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Career Earnings After College: Are Degrees Worth Less for Women?
Why Do Women Earn Less Than Men?
This question came up from when I was looking at the study about how college graduates make a million dollars more over their career than a high school graduate (which, by the way, we'll call that one the million dollar college lie) is that there is a huge difference between what men with a college degree make and what women with a college degree make. In fact one of the biggest surprises that I came across was just how bad the statistical data looked regarding women and earnings out of college. While high school graduates' earnings and college graduate earnings are compared all the time, no one seems to mention that female college graduates do not make as much money as male college graduates. In fact, it's not even remotely close.
I hope the below page will help to breakdown the difference in the earnings of men vs. women after graduating college, and also show how much money a male high school graduate makes compared to a woman college graduate. While many people in the U.S. vaguely know that there's some kind of gap, the actual numbers stunned me. Just to help give you a sense of how surprising the numbers actually are, we will start by just comparing the average income made by a female high school graduate with the average income made by a female college graduate.
The numbers turn out to very surprising. So surprising, that one even wonders if a college degree is even worth it for most women compared to just graduating high school.
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Women High School Graduates vs. Women College Graduates
Answering the basic question of "Is college worth it for women?" should start with a comparing the earnings of women who graduate college with women who graduate high school. According to a report written by Jennifer Cheeseman Day and Eric C. Newburger called, "The Big Payoff: Educational Attainment and Synthetic Estimates of Work-Life Earnings" (this is the famous/infamous report everyone quotes about the million dollar income difference) women who graduate from high school on average earn around 1 million dollars in their working years compared to 1.6 million dollars for women who graduate from college.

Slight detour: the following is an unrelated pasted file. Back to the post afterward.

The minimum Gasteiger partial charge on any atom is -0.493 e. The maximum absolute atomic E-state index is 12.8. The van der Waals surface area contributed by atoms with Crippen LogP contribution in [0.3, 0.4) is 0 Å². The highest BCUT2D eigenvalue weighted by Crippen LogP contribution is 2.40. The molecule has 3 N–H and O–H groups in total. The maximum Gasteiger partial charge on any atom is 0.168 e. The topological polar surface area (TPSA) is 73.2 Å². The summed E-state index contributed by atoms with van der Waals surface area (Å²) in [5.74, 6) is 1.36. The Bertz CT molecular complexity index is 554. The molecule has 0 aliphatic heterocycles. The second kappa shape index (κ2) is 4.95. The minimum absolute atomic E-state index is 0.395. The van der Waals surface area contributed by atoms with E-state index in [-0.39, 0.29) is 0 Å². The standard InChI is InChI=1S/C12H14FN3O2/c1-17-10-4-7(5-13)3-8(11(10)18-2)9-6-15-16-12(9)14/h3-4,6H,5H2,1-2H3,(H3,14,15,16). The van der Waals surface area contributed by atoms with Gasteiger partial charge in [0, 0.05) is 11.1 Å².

Okay, so it's not a million, but at first glance $600,000 does still seem like a lot of money, but a closer examination shows that is not nearly as much money as one would think. When you take into consideration the amount of money it costs to go to college, the average debt of college, and interest rates from unpaid student loans, you could easily have $100,000 of debt a high school graduate would not have.
The high school graduate also has the advantage of four working years that the college graduate is not going to have during college. The high school graduate gets a head start on work experience, which is often considered more important when hiring than the college degree, and can be turned into a great long-term advantage. This is without even mentioning the extra $100,000 the high school graduate will likely make during those 4 years.
Without the added debt, the high school graduate also hast the opportunity to buy a house, a new car, and experience life long before the college graduate will get that opportunity.
into account factors like the ones listed above, women who graduate college do
not make an overwhelmingly more amount of money in a lifetime than high school
graduates. And as the bottom section of this hub may prove: they may retire with less money.
John Stossel Asks: Is College Really Worth It?
Women Earn Less in "Right to Work" States Says this Video
College Graduate Pay: Men vs. Women
That same study, "The Big Pay Off" also examined the amount of money that college graduates who were men made, and then compared that to the amount of money college graduates who were women made. The numbers showed that an average college graduate makes $2.5 million for a man, and $1.6 million for women, nearly a million dollar difference.